# How to interpret negative bond yield quote

I am trying to understand investing in (non-us) government bonds. Looking at data I can find online regarding the bonds available in my broker is giving me information I can't make sense of. For example, take the Netherlands government bond NL0010071189.

This website is currently saying that its yield is -0.04%. The current price is listed as 134.67, issue price is 96.29 and the coupon rate at 2.5%.

Where is that -0.04% figure coming from? The definition of bond yield I have found is the coupon value, divided by the current price. In this case, as far as I can tell, that would be (0.025 * 96.29) / 134.67, or 1.78%

I've tried a few online yield calculators (1 2 3) and their Yield calculation seems to match mine, but their YTM seems to error or produce 0. calculatestuff.com gave -0.286%. For the years to maturity, I entered 14, as at time of writing, 2033 (maturity date) is 14 years away.

What is going on here? What do these numbers (especially the -0.04%) mean, and how are they calcuated?

• This answer shows how YTM is computed. In a nutshell it is a root solver, that computes how much return you can expect over a period of time if you hold the bond until maturity. Commented Jan 6, 2023 at 15:47

A negative yield just means you paid \$101 to receive \$100 in the future. Negative yields are occurring for reasons including but not limited to an expectation that yields will be even lower in the future.

Unless you are well over the insured limit for savings accounts in your country negative yields mean nothing to you.

To expand, YTM (Yield to Maturity) is a complicated calculation particularly when you venture in to multi year bonds. As an example you buy a 10 year, \$100 bond with a 5% coupon for \$99 (Lets just assume that the coupon payments are once per year for simplicity sake.)

In year 1, pay \$99 you recieve \$5 in coupon payments. So your yield in year 1 is 5.05% (5/99 = 0.050505)

The future years are a little different because in year 2 you receive another \$5, but this time it took 2 years to receive. In year 3 it's the same story, another \$5 coupon payment and so on until year 10 when you receive \$105; the face amount and final coupon payment. YTM calculates a present value of all of this. It's not just one simple formula. IRR (Internal Rate of Return) is another sort of long term cash flow type return calculation that can be reasonable for bond comparisons.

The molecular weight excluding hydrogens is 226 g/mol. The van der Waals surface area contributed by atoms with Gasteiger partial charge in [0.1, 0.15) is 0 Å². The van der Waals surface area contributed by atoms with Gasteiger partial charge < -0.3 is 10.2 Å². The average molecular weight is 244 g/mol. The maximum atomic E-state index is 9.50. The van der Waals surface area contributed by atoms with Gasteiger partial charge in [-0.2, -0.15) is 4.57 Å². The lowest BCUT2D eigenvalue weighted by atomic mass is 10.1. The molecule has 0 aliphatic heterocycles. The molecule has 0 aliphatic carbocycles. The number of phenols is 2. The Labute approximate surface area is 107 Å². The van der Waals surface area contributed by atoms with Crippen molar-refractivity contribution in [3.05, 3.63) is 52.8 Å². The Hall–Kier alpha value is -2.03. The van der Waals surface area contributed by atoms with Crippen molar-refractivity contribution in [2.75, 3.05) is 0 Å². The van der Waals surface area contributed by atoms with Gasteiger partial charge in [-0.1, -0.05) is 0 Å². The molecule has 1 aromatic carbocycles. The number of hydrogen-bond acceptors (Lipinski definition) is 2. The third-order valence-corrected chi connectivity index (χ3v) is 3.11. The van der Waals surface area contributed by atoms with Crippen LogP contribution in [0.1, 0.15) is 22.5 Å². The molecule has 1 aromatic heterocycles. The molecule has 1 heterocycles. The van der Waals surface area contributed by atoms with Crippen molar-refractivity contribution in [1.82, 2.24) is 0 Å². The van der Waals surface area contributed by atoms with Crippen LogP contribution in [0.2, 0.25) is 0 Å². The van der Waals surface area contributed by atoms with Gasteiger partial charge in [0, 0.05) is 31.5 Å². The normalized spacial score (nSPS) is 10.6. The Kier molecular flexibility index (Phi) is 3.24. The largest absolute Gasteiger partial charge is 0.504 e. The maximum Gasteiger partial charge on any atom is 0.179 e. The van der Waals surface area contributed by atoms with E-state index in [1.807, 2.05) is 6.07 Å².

Buying bonds after they've been issued adds the complicating factor of pre-paying accrued coupon payments. If you were to buy this bond exactly six months in to the third year you the seller may want the \$2.50 of the \$5 coupon payment that has accrued. Now the bond only has 6.5 years remaining and you've included \$2.50 in your purchase price that's really only applicable to the first year's coupon payment both of these factors will impact the YTM.

• Ok, but how is that -0.04% calculated? Commented Jul 22, 2019 at 21:46
• Roughly (face amount + expected coupon payments - price paid) divided by price paid then annualized.
– quid
Commented Jul 22, 2019 at 21:49
• So, ((96.29 + (0.025 * 96.29 * 14) - 134.67) / 134.67) / 14 ? That gives approximately -0.25% Commented Jul 22, 2019 at 21:55
• The issue price is irrelevant; the face value is 100 (probably). It's 100 * .025 * 14. But the time line is not exactly 14 years and you're only prepaying accrued coupon payments in the first year. YTM is generated using guess and check estimating. But back of the envelope gets you close enough to weigh your options.
– quid
Commented Jul 22, 2019 at 22:04
• Where did you get the 100 from? From what I've read, the calculation should be done with the face value, which I presumed would be the issue price. I don't see anything indiating a face value of 100 (or anything indicating any value of 100, for that matter). Sorry if I seem ignorant about the basics, I'm just trying to understand the numbers people are showing me properly before I go and use them for anything important. Commented Jul 22, 2019 at 22:07

The yield represents the present value of the coupons and the redemption value, relative to the current price. In order to calculate the yield, you need to know the expected future interest rates in order to discount the coupons to their value in today's currency.

When a bond has a negative yield, it means that you are paying more today for the bond than you get back in coupons (indeed in this case, you're paying 134.67 for about 132.50 in future payments (coupons and principal). Financially, it measn that you're paying the bank/government/company to hold your money for you.

• But where does the -0.04% come from? Commented Jul 22, 2019 at 21:49
• @EasyGasket It's not a straight forward calculation. It is basically the discount rate that you apply to each payment to get to the current market price. If you don't know what that means, then do some research on IRR and Yield to see if it makes sense. Commented Dec 14, 2020 at 15:05